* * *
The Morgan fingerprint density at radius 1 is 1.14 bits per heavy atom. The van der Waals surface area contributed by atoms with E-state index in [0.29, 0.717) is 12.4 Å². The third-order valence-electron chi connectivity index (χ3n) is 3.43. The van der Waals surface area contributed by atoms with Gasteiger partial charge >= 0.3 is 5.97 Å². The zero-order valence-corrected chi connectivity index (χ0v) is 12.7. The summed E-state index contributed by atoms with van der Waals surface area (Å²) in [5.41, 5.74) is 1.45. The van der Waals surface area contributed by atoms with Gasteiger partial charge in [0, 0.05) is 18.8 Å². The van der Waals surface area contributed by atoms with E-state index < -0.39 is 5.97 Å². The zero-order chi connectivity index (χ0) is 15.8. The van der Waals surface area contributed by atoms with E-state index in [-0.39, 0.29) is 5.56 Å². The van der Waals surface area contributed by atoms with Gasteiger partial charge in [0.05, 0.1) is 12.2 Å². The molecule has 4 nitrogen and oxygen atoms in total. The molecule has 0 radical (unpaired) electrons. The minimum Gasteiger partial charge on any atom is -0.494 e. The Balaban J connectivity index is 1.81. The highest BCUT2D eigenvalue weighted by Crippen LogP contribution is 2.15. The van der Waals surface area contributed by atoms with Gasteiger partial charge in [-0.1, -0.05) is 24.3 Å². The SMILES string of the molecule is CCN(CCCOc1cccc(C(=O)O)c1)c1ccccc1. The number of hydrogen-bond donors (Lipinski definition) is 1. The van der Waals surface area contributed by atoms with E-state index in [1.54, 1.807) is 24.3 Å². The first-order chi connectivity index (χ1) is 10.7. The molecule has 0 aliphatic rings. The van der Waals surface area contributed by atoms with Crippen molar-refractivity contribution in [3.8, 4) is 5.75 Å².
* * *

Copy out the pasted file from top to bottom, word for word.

The Morgan fingerprint density at radius 1 is 1.14 bits per heavy atom. The van der Waals surface area contributed by atoms with E-state index in [0.29, 0.717) is 12.4 Å². The third-order valence-electron chi connectivity index (χ3n) is 3.43. The van der Waals surface area contributed by atoms with Gasteiger partial charge >= 0.3 is 5.97 Å². The zero-order valence-corrected chi connectivity index (χ0v) is 12.7. The summed E-state index contributed by atoms with van der Waals surface area (Å²) in [5.41, 5.74) is 1.45. The van der Waals surface area contributed by atoms with Gasteiger partial charge in [0, 0.05) is 18.8 Å². The van der Waals surface area contributed by atoms with E-state index < -0.39 is 5.97 Å². The zero-order chi connectivity index (χ0) is 15.8. The van der Waals surface area contributed by atoms with E-state index in [-0.39, 0.29) is 5.56 Å². The van der Waals surface area contributed by atoms with Gasteiger partial charge in [0.05, 0.1) is 12.2 Å². The molecule has 4 nitrogen and oxygen atoms in total. The molecule has 0 radical (unpaired) electrons. The minimum Gasteiger partial charge on any atom is -0.494 e. The Balaban J connectivity index is 1.81. The highest BCUT2D eigenvalue weighted by Crippen LogP contribution is 2.15. The van der Waals surface area contributed by atoms with Gasteiger partial charge in [-0.1, -0.05) is 24.3 Å². The SMILES string of the molecule is CCN(CCCOc1cccc(C(=O)O)c1)c1ccccc1. The number of hydrogen-bond donors (Lipinski definition) is 1. The van der Waals surface area contributed by atoms with E-state index in [1.54, 1.807) is 24.3 Å². The first-order chi connectivity index (χ1) is 10.7. The molecule has 0 aliphatic rings. The van der Waals surface area contributed by atoms with Crippen molar-refractivity contribution in [3.8, 4) is 5.75 Å².